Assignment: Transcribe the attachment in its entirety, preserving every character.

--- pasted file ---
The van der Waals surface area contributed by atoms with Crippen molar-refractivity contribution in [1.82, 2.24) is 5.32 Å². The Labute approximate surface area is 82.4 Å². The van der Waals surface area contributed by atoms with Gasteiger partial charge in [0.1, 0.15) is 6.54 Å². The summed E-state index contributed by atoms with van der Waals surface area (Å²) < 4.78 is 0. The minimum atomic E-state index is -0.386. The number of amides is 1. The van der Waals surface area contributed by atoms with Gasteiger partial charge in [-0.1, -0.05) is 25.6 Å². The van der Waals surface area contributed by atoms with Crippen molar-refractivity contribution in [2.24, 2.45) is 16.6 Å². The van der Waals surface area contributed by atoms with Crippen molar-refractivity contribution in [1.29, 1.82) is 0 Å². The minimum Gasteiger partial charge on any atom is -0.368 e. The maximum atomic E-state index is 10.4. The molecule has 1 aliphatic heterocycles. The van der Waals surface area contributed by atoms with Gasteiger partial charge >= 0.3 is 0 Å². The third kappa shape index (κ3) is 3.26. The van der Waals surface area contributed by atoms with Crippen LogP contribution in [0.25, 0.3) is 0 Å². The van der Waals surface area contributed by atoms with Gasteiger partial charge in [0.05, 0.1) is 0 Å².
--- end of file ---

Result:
The van der Waals surface area contributed by atoms with Crippen molar-refractivity contribution in [1.82, 2.24) is 5.32 Å². The Labute approximate surface area is 82.4 Å². The van der Waals surface area contributed by atoms with Gasteiger partial charge in [0.1, 0.15) is 6.54 Å². The summed E-state index contributed by atoms with van der Waals surface area (Å²) < 4.78 is 0. The minimum atomic E-state index is -0.386. The number of amides is 1. The van der Waals surface area contributed by atoms with Gasteiger partial charge in [-0.1, -0.05) is 25.6 Å². The van der Waals surface area contributed by atoms with Crippen molar-refractivity contribution in [2.24, 2.45) is 16.6 Å². The van der Waals surface area contributed by atoms with Crippen molar-refractivity contribution in [1.29, 1.82) is 0 Å². The minimum Gasteiger partial charge on any atom is -0.368 e. The maximum atomic E-state index is 10.4. The molecule has 1 aliphatic heterocycles. The van der Waals surface area contributed by atoms with Gasteiger partial charge >= 0.3 is 0 Å². The third kappa shape index (κ3) is 3.26. The van der Waals surface area contributed by atoms with Crippen LogP contribution in [0.25, 0.3) is 0 Å². The van der Waals surface area contributed by atoms with Gasteiger partial charge in [0.05, 0.1) is 0 Å².